Fort Drum’s USA MEDDAC has earned the Joint Commission’s Gold Seal of Approval® for accreditation by demonstrating compliance with national standards for health care quality and safety in ambulatory care organizations. The accreditation award recognizes the MEDDAC’s dedication to continuous compliance with the Joint Commission’s state-of-the-art standards.
Guthrie Ambulatory Health Care Clinic, Conner Troop Medical Clinic, Preventive Medicine, Obstetrics and Gynecology, and Behavioral Health Services underwent a rigorous, unannounced on-site survey in May. A team of Joint Commission expert surveyors evaluated the organization for compliance with standards of care specific to the needs of patients.
Since 1975, the Joint Commission has developed state-of-the-art standards for outpatient ambulatory care organizations. Nearly 1,900 freestanding ambulatory care organizations maintain Joint Commission accreditation.
“Organizations that strive for accreditation in ambulatory care from the Joint Commission are demonstrating the highest commitment to quality and safety to their patients, staff and their community,” said Michael Kulczycki, executive director, Ambulatory Care Accreditation Program, Joint Commission. “I commend Fort Drum’s USA MEDDAC for successfully achieving this pinnacle and for its dedication to continually improving patient care.”
“In achieving Joint Commission accreditation, Fort Drum MEDDAC has demonstrated its commitment to the highest level of care for the people they serve,” said Mary Cesare-Murphy, Ph.D., executive director, Behavioral Health Care Accreditation, Joint Commission.
“We recognize Joint Commission accreditation as the Gold Seal for providing safe, high quality patient care,” said Donna Potts, Joint Commission coordinator for Fort Drum’s MEDDAC. “Achieving accreditation from the Joint Commission is a team effort that will bring confidence to our patients and give us a framework to provide the best care possible.”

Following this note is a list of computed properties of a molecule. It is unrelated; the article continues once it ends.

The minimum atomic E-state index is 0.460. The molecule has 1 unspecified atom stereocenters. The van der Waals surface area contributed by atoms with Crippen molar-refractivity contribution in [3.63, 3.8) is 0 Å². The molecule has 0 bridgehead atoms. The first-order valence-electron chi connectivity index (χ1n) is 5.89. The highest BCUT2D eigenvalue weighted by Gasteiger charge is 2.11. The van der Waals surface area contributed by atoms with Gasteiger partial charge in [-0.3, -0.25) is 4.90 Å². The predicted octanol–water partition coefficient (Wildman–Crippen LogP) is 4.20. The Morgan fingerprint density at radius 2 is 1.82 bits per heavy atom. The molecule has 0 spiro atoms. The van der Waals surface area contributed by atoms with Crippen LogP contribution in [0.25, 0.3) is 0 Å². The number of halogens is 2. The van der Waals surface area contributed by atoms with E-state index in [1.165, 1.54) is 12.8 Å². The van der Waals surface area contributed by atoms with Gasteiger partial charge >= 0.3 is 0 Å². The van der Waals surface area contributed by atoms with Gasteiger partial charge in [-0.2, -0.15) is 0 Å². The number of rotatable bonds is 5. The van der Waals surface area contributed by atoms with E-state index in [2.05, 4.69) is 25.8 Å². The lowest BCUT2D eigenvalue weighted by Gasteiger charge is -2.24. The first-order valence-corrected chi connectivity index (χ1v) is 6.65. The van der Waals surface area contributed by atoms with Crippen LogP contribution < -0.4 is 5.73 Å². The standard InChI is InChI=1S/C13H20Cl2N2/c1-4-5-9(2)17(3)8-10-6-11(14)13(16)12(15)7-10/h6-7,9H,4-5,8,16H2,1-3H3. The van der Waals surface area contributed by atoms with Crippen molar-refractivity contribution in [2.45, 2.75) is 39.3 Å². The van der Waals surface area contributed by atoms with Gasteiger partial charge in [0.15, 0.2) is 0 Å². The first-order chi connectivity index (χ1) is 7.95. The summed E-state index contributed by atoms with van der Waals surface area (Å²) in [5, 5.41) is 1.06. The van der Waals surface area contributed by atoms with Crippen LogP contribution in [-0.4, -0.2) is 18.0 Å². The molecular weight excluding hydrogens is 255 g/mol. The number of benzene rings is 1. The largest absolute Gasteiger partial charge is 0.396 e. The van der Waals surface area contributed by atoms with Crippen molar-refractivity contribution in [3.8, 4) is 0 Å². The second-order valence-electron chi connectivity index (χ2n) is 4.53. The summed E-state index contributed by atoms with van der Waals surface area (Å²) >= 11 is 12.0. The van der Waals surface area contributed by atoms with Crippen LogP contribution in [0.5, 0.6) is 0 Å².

The Joint Commission’s ambulatory care standards address important functions relating to the care of patients and the management of an ambulatory care organization. The standards are developed in consultation with health care experts, providers, measurement experts and patients.
The Joint Commission’s behavioral health care standards address important functions relating to the care of individuals served and the management of behavioral health care organizations. The standards are developed in consultation with behavioral health care experts, providers, measurement experts, individuals served and their families.
Founded in 1951, the Joint Commission seeks to continuously improve health care for the public, in collaboration with other stakeholders, by evaluating health care organizations and inspiring them to excel in providing safe and effective care of the highest quality and value. The Joint Commission evaluates and accredits more than 20,000 health care organizations and programs in the United States, including more than 10,600 hospitals and home care organizations, and more than 6,600 other health care organizations that provide long-term care, behavioral health care, laboratory and ambulatory care services. The Joint Commission also certifies more than 2,400 disease-specific care programs such as stroke, heart failure, joint replacement and stroke rehabilitation, and 400 health care staffing services. An independent, not-for-profit organization, the Joint Commission is the nation’s oldest and largest standards-setting and accrediting body in health care.
To learn more about the Joint Commission, visit www.jointcommission.org